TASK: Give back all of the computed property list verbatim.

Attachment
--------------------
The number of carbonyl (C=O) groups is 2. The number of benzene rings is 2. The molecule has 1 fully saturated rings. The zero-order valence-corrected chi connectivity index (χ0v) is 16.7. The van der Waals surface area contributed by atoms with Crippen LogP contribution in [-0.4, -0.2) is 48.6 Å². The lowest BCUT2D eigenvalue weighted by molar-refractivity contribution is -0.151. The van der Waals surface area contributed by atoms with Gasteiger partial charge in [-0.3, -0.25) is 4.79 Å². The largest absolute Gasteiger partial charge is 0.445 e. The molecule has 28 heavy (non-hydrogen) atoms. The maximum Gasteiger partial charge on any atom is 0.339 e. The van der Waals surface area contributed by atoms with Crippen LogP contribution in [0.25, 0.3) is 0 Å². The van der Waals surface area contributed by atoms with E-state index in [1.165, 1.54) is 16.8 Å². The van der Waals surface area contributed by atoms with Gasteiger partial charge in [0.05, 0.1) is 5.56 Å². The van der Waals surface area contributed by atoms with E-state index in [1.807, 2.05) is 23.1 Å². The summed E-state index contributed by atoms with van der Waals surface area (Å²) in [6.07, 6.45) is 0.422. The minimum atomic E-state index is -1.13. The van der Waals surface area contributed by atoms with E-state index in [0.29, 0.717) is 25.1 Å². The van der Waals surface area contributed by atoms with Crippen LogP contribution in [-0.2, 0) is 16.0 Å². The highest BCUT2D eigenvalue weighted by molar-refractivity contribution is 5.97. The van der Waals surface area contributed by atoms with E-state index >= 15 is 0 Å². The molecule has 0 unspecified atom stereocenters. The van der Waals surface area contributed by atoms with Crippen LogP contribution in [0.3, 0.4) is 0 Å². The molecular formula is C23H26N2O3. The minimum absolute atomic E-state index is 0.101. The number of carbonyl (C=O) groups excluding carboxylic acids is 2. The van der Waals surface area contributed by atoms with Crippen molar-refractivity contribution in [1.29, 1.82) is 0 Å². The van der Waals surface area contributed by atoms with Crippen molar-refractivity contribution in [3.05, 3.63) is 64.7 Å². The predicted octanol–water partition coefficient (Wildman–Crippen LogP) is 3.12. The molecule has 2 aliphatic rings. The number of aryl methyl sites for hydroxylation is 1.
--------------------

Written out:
The number of carbonyl (C=O) groups is 2. The number of benzene rings is 2. The molecule has 1 fully saturated rings. The zero-order valence-corrected chi connectivity index (χ0v) is 16.7. The van der Waals surface area contributed by atoms with Crippen LogP contribution in [-0.4, -0.2) is 48.6 Å². The lowest BCUT2D eigenvalue weighted by molar-refractivity contribution is -0.151. The van der Waals surface area contributed by atoms with Gasteiger partial charge in [-0.3, -0.25) is 4.79 Å². The largest absolute Gasteiger partial charge is 0.445 e. The molecule has 28 heavy (non-hydrogen) atoms. The maximum Gasteiger partial charge on any atom is 0.339 e. The van der Waals surface area contributed by atoms with Crippen LogP contribution in [0.25, 0.3) is 0 Å². The van der Waals surface area contributed by atoms with E-state index in [1.165, 1.54) is 16.8 Å². The van der Waals surface area contributed by atoms with Gasteiger partial charge in [0.05, 0.1) is 5.56 Å². The van der Waals surface area contributed by atoms with E-state index in [1.807, 2.05) is 23.1 Å². The summed E-state index contributed by atoms with van der Waals surface area (Å²) in [6.07, 6.45) is 0.422. The minimum atomic E-state index is -1.13. The van der Waals surface area contributed by atoms with E-state index in [0.29, 0.717) is 25.1 Å². The van der Waals surface area contributed by atoms with Crippen LogP contribution in [-0.2, 0) is 16.0 Å². The highest BCUT2D eigenvalue weighted by molar-refractivity contribution is 5.97. The van der Waals surface area contributed by atoms with E-state index >= 15 is 0 Å². The molecule has 0 unspecified atom stereocenters. The van der Waals surface area contributed by atoms with Crippen LogP contribution in [0.3, 0.4) is 0 Å². The molecular formula is C23H26N2O3. The minimum absolute atomic E-state index is 0.101. The number of carbonyl (C=O) groups excluding carboxylic acids is 2. The van der Waals surface area contributed by atoms with Crippen molar-refractivity contribution in [1.29, 1.82) is 0 Å². The van der Waals surface area contributed by atoms with Crippen molar-refractivity contribution in [3.05, 3.63) is 64.7 Å². The predicted octanol–water partition coefficient (Wildman–Crippen LogP) is 3.12. The molecule has 2 aliphatic rings. The number of aryl methyl sites for hydroxylation is 1.